After a lot of work and a particularly grueling weekend for those working on the film (and a really lousy Monday for the editor), the screener DVD is finally on its way to me.
This weekend, we were trying to wrap up a temp sound mix and all the animated shots in order to put the whole thing together and get a copy of the film done that would be adequate to send to festivals (there's a deadline coming up for a little festival you may have heard of, something called "Sundance"). One can send a rough cut of the film to many festivals, but let's face facts here -- even though a festival is willing to take a look at your rough cut, there's no getting around the notion that an unfinished work still looks unfinished, even to people who know what that looks like.
I really wanted to be completely done by now so that we could send the final cut with completed sound mix, but we just weren't there yet, so Kelley Baker, my excellent sound designer, and Wayne Woods, our excellent mixer, put together a temporary mix of the entire film. This had the benefit, in addition to enabling me to enter fests with a reasonably complete product, of revealing problem areas in the soundscape of the film. We still have quite a bit of work to do to get the film sounding professional and to eliminate noise. And while most of the music in what I'm calling the "festival cut" is original and complete, we did have to throw a few temporary pieces in there because it just wasn't all done yet (composers have to sleep on occasion, I'm told).
Wayne, who mixes sound for Sonic Media in Portland, was working all weekend to get the temp mix done, and was uploading these large sound files for me. Of course, this process is fraught with complications. Wayne had to put together all the original sound, add effects, add music, and get everything just right lest the director come back at him with venom for ruining his film. Okay, that never happened, but when you're mixing a film without the director present to comment on things and without time to make changes for little things like a misplaced music cue, there are bound to be revisions. We didn't have time for much of that, so I just had to look for emergency level stuff to fix in the first half of the film. My theory (and Wayne's and Kelley's) is that the first half of the film better sound great, because festival screening personnel will find a reason not to finish watching, and crappy sound in the first half of the film is a pretty easy reason (in large part because it's all too common in the indie film world).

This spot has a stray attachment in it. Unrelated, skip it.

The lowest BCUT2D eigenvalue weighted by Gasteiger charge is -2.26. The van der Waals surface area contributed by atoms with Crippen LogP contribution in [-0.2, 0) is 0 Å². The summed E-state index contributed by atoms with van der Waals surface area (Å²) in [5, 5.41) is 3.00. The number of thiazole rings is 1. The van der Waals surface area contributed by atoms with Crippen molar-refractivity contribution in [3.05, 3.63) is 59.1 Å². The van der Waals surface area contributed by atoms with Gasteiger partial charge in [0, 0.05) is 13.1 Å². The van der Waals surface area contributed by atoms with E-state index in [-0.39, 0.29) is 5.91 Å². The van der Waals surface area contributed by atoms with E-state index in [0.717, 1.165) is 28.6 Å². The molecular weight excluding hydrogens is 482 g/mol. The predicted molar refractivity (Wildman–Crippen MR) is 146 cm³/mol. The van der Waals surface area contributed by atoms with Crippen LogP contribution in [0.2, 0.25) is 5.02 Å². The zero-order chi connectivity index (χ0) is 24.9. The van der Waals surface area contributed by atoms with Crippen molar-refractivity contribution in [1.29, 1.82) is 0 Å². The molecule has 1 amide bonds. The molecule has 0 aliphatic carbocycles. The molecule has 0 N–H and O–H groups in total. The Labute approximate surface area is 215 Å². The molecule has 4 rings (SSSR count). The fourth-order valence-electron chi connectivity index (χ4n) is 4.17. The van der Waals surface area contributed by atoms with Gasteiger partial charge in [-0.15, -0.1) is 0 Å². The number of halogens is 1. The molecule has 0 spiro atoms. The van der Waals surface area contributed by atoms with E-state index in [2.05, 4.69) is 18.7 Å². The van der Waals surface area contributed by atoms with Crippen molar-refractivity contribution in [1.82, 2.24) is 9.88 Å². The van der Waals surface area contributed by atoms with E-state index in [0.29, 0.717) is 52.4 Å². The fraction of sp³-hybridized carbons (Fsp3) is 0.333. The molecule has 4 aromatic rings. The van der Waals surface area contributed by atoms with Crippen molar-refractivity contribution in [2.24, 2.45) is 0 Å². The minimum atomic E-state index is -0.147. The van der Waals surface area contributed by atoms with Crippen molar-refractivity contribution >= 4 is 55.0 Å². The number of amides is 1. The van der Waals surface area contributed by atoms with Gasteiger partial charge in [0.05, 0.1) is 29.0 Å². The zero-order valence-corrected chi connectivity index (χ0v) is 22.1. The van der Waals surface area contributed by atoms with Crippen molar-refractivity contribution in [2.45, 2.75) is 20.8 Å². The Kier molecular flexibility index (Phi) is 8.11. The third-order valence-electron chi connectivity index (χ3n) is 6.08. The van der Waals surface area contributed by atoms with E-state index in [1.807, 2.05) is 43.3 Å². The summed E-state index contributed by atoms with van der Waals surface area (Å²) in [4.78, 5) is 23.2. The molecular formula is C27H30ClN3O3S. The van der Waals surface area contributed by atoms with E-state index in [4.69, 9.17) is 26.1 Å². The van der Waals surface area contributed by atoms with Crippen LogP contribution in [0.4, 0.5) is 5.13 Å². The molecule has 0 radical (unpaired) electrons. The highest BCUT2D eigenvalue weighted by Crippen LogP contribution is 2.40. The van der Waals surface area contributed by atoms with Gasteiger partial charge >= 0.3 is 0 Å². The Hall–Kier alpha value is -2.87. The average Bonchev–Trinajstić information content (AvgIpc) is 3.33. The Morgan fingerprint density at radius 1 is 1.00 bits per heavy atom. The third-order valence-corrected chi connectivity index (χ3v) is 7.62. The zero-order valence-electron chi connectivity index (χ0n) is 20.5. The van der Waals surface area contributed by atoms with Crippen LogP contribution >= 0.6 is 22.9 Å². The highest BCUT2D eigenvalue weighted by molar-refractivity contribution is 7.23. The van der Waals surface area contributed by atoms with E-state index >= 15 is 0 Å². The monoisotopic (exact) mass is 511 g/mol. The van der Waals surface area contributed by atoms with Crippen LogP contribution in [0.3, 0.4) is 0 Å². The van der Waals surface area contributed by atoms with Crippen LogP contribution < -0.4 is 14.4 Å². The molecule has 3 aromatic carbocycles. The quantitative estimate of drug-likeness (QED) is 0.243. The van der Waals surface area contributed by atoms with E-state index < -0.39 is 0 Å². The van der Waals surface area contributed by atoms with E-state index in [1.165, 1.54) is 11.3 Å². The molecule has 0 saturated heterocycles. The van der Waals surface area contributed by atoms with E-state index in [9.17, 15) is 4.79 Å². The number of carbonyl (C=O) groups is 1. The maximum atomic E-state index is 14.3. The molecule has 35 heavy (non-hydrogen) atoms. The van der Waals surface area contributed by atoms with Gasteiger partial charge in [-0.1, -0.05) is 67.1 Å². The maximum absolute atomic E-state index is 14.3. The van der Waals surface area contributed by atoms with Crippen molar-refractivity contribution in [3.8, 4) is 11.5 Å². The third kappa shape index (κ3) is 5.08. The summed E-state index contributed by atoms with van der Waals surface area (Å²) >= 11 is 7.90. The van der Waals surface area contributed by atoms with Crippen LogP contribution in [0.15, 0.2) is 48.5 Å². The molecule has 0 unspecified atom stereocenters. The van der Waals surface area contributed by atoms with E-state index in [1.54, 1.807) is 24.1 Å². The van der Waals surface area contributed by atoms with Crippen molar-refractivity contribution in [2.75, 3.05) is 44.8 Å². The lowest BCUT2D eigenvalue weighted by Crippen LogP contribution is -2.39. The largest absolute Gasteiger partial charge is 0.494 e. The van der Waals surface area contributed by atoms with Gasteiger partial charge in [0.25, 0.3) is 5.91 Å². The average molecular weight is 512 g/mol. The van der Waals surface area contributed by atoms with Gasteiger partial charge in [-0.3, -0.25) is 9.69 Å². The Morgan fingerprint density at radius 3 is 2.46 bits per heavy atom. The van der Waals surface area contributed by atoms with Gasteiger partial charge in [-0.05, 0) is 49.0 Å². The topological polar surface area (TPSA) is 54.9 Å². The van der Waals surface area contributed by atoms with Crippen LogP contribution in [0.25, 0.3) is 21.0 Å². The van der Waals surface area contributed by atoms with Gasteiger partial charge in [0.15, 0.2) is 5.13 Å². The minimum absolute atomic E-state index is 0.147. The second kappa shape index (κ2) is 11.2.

Simon Tondeur, the film's editor, then had the task of assembling the mix and all the animated shots into the edit. This is where the weekend's fun really began. Simon really didn't want to work on Sunday, his birthday, but that plan got scuttled pretty quickly when the sound mixing went well into Sunday afternoon. Then Simon had to track and fix some sync problems -- when you're working with sound and picture in different places, if one thing gets changed ever so slightly, the whole thing goes out of sync.
Then Simon had to make a few fixes that I pleaded for -- i.e., a piece of music that occurs at a really critical juncture of the film was left out, and I just couldn't send the film out with no music over the climax. So Simon agreed to do some temp mixing on top of the temp mixing.
Then he left the film to export from his editing system in order to burn to a DVD on Monday morning, with plans to Fed Ex it to me.
But technology had other plans. The system had crashed for some unknown reason overnight, and Simon spent the next nine hours on Monday morning and into the afternoon re-exporting and trying to figure out what was causing the problem.
Late in the day, he found the issue: an animated clip toward the end of the film had become corrupted and caused the export to fail every time.
So - problem solved, and Simon could now complete the export and DVD-burning process.
Or, at least, that's the hope. I haven't heard anything positive or negative since last night, so I'm posting this in an attempt to reassure myself that I'll have the screener DVD in my hot little hands only one day later than expected.
And I'll try very very hard to forget this part of the process when I start planning my next film...Update: Simon has confirmed - the DVD is on its way today!